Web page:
Florida Not Doing Enough To Prevent Cancer, Study Says
Florida is not doing enough to prevent cancer, according to a new report by the American Cancer Society’s political-action committee.
The state received a positive rating in only one of nine categories examined in the national study.
Only two other states fared worse than Florida in the annual report, which looks at access to care, prevention efforts and quality of life.
The state's best opportunity to save lives and reduce health care costs is to increase the price of cigarettes by at least $1 a pack, said Matt Jordan, government relations director for the American Cancer Society’s Cancer Action Committee in Florida.
Tobacco is the leading cause of preventable death in Florida. The state has not raised its $1.34 tax on a pack of cigarettes in a decade. The national average is $1.75 per pack.
“Not only would we see revenues of upwards of half a billion dollar increase for the state each year, but we'd also see a reduction in our smoking, so we'd probably go down to 11 or 10 percent,” Jordan said.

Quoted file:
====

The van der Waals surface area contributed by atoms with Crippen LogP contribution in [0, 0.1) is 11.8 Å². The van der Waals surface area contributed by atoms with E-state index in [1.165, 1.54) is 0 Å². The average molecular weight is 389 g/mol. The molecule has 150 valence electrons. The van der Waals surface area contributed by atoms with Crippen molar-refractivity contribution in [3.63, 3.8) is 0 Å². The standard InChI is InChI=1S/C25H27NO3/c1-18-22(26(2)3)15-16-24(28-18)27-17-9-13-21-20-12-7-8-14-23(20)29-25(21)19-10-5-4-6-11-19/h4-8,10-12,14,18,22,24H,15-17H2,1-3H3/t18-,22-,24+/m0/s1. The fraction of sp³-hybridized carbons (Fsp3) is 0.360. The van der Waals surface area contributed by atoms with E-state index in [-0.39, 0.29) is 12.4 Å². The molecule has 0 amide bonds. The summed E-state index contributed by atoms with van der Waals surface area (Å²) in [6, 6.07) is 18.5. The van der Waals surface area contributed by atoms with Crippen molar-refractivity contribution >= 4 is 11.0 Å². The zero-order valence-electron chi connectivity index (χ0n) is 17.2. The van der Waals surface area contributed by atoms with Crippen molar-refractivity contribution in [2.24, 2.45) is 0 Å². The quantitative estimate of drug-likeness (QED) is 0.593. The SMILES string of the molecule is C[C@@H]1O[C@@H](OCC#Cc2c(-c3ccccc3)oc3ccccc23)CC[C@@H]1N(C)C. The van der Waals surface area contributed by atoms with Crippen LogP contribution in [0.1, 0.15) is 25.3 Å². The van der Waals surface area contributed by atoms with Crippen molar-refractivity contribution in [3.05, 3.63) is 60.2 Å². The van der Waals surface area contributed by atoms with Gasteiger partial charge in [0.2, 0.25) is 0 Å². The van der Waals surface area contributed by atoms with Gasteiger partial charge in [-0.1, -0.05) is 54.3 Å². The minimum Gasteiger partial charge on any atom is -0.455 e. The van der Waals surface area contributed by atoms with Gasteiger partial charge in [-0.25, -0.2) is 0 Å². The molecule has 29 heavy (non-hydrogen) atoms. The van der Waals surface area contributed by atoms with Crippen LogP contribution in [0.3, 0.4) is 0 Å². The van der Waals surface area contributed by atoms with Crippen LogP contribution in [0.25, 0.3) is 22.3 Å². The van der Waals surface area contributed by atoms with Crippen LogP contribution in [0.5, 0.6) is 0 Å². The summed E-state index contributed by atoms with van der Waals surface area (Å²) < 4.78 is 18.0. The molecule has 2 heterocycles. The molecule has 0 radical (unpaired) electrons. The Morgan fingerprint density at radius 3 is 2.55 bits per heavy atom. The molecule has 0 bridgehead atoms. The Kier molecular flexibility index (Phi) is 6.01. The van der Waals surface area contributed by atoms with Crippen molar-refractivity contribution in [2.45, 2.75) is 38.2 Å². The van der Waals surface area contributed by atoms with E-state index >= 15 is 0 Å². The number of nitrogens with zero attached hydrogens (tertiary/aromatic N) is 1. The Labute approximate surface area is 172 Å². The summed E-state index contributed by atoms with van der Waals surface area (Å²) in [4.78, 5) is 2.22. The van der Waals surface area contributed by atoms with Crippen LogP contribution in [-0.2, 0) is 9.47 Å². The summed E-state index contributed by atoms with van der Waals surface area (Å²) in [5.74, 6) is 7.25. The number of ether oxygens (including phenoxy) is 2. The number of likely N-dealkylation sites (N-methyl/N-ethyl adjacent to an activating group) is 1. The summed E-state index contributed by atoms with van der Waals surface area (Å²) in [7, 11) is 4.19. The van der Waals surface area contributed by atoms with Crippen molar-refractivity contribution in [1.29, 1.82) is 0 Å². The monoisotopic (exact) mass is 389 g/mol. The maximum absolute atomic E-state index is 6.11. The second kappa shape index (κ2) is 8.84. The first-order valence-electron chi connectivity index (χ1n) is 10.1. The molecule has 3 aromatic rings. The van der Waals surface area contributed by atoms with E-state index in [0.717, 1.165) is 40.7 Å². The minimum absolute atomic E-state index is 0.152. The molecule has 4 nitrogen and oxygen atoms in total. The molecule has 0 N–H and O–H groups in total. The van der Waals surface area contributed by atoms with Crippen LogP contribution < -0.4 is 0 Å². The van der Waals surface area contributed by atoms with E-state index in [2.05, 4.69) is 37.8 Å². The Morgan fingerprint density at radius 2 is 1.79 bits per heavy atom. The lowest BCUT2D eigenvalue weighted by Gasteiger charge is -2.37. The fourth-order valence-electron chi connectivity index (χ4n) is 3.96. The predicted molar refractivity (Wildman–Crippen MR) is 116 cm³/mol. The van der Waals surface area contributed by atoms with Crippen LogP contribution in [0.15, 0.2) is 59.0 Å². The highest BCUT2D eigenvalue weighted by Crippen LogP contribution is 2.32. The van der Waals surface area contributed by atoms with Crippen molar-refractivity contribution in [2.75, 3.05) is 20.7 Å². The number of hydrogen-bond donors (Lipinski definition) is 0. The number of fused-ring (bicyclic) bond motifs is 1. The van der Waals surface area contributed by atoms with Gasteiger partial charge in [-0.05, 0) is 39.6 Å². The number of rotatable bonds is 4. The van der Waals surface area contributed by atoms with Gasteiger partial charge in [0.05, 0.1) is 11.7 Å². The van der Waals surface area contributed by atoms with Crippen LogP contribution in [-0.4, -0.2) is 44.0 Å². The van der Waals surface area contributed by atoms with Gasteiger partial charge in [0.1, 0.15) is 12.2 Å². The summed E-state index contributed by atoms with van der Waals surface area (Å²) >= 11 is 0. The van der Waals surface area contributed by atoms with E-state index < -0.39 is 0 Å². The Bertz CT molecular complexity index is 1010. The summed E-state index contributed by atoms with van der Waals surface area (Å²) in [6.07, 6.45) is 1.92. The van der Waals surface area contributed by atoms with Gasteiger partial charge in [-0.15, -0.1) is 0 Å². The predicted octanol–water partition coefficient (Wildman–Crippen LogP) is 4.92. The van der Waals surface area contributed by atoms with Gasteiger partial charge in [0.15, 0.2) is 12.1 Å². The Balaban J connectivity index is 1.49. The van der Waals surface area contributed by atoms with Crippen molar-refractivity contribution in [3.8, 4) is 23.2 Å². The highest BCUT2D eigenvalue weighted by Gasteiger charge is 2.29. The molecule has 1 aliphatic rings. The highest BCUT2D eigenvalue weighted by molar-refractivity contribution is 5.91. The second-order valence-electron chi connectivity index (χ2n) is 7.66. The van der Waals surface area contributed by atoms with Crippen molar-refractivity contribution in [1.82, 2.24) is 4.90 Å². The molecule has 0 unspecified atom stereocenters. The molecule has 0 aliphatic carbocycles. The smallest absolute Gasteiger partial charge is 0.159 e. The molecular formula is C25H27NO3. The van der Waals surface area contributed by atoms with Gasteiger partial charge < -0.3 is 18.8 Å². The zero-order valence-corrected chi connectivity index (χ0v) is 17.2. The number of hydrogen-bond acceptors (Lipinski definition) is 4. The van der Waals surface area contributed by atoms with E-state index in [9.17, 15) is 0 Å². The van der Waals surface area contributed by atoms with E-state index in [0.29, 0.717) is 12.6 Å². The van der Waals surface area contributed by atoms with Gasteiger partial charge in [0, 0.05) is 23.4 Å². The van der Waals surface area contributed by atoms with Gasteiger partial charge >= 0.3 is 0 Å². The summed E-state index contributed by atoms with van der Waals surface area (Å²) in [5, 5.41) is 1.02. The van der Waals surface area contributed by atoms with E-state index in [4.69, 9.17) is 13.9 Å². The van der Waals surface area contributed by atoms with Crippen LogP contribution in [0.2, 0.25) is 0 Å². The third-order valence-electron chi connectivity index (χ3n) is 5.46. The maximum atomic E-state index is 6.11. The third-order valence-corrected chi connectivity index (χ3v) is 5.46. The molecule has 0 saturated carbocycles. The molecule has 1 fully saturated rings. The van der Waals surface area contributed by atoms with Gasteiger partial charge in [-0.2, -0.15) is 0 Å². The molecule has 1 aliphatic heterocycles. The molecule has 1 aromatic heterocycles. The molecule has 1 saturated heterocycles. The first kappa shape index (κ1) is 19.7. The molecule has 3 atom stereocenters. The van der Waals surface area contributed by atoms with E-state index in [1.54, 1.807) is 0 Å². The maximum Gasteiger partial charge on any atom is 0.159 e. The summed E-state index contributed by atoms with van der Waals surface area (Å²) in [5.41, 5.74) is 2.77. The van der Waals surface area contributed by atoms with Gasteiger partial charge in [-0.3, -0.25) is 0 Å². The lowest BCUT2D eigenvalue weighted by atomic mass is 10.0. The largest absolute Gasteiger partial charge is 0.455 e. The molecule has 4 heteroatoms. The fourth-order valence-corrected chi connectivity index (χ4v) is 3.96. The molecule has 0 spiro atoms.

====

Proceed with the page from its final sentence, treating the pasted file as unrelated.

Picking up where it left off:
Roughly 15 percent of Floridians smoke. Prohibiting smoking in bars, at stadiums and other venues would also improve Florida’s health, Jordan said.
Cancer is responsible for about 1,670 deaths per day in the United States and the American Cancer Society says roughly half of those deaths are preventable with diet, exercise and access to health care.
In Florida, more than 135,000 people are expected to be diagnosed with cancer this year and about 43,000 are expected to die from the disease.
The state received poor marks for access to health care because it did not expand Medicaid.
“What we know is if we can increase access and coverage and provide treatment for patients, then we're going to have an immensely higher survival rate and treatment rate and our patients here in Florida are going to be much healthier,” Jordan said.
The only area where the state received a positive rating was in its appropriations for breast and cervical cancer screening program. The program is for women between the ages of 50 and 64 who otherwise wouldn’t have been able to receive coverage.
Funding for the Mary Brogan Breast and Cervical Cancer Early Detection Program increased to $2.3 million this year.
“Breast cancer is very deadly but if we find you in stage 1 of breast cancer, there is a 93 percent survival rate, so it’s all about getting screened,” Jordan said.